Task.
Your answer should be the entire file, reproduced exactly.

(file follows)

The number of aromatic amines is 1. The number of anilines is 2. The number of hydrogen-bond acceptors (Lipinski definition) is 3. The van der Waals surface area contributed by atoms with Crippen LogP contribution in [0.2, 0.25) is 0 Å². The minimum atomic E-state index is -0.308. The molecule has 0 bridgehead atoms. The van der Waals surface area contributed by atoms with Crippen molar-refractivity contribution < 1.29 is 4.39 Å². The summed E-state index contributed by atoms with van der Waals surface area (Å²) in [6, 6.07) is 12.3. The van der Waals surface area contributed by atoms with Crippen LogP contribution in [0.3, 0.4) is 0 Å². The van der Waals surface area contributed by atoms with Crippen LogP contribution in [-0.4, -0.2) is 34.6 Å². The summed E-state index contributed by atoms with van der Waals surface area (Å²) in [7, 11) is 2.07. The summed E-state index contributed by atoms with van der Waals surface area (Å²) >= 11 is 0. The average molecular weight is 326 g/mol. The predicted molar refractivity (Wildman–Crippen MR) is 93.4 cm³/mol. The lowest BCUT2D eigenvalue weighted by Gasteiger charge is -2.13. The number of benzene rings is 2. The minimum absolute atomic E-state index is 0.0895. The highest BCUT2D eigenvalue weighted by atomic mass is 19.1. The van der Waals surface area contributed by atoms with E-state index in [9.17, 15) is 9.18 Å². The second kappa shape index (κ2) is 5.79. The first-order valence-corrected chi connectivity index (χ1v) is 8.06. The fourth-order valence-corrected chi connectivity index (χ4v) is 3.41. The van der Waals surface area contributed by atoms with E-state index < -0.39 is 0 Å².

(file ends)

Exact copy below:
The number of aromatic amines is 1. The number of anilines is 2. The number of hydrogen-bond acceptors (Lipinski definition) is 3. The van der Waals surface area contributed by atoms with Crippen LogP contribution in [0.2, 0.25) is 0 Å². The minimum atomic E-state index is -0.308. The molecule has 0 bridgehead atoms. The van der Waals surface area contributed by atoms with Crippen molar-refractivity contribution < 1.29 is 4.39 Å². The summed E-state index contributed by atoms with van der Waals surface area (Å²) in [6, 6.07) is 12.3. The van der Waals surface area contributed by atoms with Crippen LogP contribution in [0.3, 0.4) is 0 Å². The van der Waals surface area contributed by atoms with Crippen LogP contribution in [-0.4, -0.2) is 34.6 Å². The summed E-state index contributed by atoms with van der Waals surface area (Å²) in [7, 11) is 2.07. The summed E-state index contributed by atoms with van der Waals surface area (Å²) >= 11 is 0. The average molecular weight is 326 g/mol. The predicted molar refractivity (Wildman–Crippen MR) is 93.4 cm³/mol. The lowest BCUT2D eigenvalue weighted by Gasteiger charge is -2.13. The number of benzene rings is 2. The minimum absolute atomic E-state index is 0.0895. The highest BCUT2D eigenvalue weighted by atomic mass is 19.1. The van der Waals surface area contributed by atoms with E-state index in [9.17, 15) is 9.18 Å². The second kappa shape index (κ2) is 5.79. The first-order valence-corrected chi connectivity index (χ1v) is 8.06. The fourth-order valence-corrected chi connectivity index (χ4v) is 3.41. The van der Waals surface area contributed by atoms with E-state index < -0.39 is 0 Å².